Many see cloud computing as one huge monolithic wave sweeping through the business world. However, there are many different types of clouds, and the risks -- and methodologies needed to address them -- varies as much as the cloud models themselves. Vordel's Mark O'Neill, writing in Computing Technology Review, dissects the differing security issues in Software as a Service (SaaS), Platform as a Service (PaaS) and Infrastructure as a Service (Iaas):
Software as a Service (SaaS): Issue #1 here is password management. Since SaaS delivers applications from the cloud, the main risk is likely to stem from multiple passwords accessing applications, O'Neill says. "An organization can solve these issues by opting for a single sign-on option between on-premise systems and cloud. By leveraging a single sign-on option, users are able to access both their own desktops and any cloud services via a single password.... This approach also reduces the incidences of dangling accounts – which are vulnerable to unauthorized usage – after users leave organizations."
Platform as a Service (PaaS): Issue #1 here is data encryption. PaaS can be inherently secure, but the risk is slow system performance. That's because data encryption is recommended before data is sent to PaaS cloud providers, O'Neill says. The risk is that encrypting every piece of data will also eat up consumer organizations' CPU cycles and slow things down. Still, any solution implemented should broker the connection to the cloud service and automatically encrypt "confidential user data such as home addresses, social security numbers or even medical records."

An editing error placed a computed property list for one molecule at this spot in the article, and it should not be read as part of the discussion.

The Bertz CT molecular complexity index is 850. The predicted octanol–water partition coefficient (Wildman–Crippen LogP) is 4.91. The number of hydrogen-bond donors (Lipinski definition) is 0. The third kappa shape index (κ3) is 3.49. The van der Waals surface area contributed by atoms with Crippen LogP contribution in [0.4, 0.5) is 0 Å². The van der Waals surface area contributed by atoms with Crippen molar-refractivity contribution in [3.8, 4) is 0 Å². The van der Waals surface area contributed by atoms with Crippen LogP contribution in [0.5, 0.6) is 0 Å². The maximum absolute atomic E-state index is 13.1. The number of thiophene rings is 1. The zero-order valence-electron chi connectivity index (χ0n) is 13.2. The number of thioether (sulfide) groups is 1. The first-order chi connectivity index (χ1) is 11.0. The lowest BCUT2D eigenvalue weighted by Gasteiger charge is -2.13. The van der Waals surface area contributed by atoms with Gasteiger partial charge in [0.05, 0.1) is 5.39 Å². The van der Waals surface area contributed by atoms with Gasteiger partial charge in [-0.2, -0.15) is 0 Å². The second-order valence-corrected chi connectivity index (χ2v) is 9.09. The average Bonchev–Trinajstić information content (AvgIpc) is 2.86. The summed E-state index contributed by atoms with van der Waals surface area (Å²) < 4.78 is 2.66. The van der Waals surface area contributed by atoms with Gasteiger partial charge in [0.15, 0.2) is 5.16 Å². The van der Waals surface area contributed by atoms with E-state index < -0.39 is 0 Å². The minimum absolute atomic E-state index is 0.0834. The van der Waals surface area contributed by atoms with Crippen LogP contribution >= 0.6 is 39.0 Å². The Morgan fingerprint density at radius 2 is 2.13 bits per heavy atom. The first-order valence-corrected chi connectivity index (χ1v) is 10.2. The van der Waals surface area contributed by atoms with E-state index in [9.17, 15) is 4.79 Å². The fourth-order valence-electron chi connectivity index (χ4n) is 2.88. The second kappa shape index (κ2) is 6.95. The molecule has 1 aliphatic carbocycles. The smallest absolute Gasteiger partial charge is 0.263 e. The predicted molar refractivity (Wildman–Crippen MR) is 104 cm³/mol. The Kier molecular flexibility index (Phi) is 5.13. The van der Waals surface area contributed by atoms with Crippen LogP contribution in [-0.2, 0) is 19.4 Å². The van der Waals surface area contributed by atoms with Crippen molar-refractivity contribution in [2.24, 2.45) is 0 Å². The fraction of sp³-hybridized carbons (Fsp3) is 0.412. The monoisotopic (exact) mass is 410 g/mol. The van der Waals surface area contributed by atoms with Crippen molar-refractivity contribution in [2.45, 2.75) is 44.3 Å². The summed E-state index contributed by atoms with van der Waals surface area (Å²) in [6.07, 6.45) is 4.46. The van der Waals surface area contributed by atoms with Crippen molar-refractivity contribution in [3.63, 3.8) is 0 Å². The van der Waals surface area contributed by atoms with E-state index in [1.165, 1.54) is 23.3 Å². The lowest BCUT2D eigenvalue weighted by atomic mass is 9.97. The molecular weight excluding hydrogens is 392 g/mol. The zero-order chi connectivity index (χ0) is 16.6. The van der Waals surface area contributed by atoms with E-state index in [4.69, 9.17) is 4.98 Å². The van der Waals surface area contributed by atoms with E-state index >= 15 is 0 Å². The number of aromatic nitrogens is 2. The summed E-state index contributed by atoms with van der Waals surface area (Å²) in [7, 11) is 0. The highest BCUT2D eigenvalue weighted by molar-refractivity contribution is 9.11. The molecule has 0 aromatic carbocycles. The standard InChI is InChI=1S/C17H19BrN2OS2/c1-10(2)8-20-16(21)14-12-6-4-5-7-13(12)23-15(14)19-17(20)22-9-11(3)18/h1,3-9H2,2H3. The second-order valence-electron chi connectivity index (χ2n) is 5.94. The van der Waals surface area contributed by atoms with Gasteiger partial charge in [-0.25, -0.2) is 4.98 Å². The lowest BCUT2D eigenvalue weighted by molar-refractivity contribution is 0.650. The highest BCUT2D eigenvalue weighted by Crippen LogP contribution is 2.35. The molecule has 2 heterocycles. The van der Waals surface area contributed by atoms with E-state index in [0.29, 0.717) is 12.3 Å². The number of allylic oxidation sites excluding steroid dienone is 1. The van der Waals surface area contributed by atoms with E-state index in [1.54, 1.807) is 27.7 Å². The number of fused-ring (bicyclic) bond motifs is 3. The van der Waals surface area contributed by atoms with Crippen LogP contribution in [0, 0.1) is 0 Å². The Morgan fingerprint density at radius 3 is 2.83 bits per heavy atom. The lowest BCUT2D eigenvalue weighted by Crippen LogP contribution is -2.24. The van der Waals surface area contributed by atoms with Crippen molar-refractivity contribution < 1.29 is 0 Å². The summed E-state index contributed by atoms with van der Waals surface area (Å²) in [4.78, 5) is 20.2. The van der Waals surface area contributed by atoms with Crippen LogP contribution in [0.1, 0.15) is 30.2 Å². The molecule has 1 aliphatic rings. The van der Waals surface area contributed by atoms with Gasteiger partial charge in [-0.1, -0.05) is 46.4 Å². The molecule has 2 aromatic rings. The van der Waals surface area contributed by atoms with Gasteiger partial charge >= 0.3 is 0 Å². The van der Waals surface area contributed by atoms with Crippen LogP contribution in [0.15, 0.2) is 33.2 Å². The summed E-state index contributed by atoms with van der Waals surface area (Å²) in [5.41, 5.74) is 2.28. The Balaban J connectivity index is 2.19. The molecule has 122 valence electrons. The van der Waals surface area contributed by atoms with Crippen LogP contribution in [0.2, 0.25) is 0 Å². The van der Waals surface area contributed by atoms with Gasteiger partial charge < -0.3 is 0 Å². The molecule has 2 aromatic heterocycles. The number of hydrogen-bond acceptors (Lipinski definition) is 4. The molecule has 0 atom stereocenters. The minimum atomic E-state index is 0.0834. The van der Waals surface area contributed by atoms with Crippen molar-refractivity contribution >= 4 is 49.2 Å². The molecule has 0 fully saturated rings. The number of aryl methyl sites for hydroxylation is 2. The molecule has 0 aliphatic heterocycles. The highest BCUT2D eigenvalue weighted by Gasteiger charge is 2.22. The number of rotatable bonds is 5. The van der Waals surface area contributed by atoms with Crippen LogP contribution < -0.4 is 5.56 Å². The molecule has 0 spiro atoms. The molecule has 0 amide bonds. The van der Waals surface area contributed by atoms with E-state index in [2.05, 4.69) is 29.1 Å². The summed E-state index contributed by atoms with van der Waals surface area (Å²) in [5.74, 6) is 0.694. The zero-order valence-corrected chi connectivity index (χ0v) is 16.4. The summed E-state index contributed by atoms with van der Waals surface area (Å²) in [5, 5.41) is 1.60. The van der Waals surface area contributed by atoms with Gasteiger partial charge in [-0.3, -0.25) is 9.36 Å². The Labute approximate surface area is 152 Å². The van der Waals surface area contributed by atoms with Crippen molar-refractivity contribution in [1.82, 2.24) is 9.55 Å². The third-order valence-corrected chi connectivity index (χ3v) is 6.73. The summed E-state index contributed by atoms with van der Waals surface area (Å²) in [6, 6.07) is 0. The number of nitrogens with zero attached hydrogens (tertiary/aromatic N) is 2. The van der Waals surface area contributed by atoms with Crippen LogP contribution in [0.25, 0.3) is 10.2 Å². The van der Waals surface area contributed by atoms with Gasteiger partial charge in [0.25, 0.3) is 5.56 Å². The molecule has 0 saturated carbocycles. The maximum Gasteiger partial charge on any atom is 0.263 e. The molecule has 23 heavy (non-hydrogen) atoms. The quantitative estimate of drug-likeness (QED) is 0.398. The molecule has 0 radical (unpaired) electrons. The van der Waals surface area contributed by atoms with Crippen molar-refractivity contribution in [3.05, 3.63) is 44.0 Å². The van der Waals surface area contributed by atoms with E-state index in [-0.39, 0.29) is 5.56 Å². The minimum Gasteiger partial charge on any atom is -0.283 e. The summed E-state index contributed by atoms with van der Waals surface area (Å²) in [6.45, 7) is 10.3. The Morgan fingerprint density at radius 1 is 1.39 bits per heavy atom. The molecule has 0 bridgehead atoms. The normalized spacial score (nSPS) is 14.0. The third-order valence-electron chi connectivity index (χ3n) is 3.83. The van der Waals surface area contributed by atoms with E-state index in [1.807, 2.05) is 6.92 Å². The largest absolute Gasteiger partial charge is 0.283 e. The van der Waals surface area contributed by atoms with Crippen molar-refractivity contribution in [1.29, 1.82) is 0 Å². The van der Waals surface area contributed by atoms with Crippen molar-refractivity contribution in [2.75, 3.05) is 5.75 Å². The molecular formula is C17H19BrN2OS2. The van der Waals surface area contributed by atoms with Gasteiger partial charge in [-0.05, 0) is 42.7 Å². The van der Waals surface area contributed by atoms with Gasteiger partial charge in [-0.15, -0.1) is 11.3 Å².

Infrastructure as a Service (IaaS): Issue #1 here is rogue users. IaaS focuses on managing virtual machines, and the risks are little different than with other cloud types -- here, the main risk is rogue or unwarranted commandeering of services. IaaS requires governance and usage monitoring, and O'Neill recommends that enterprises establish cloud service governance frameworks that help prevent employees accessing information or services they are not permitted to use. "It also prevents them from running up costs on virtual machines or setting up their own accounts to access services paid for by the organization," he says.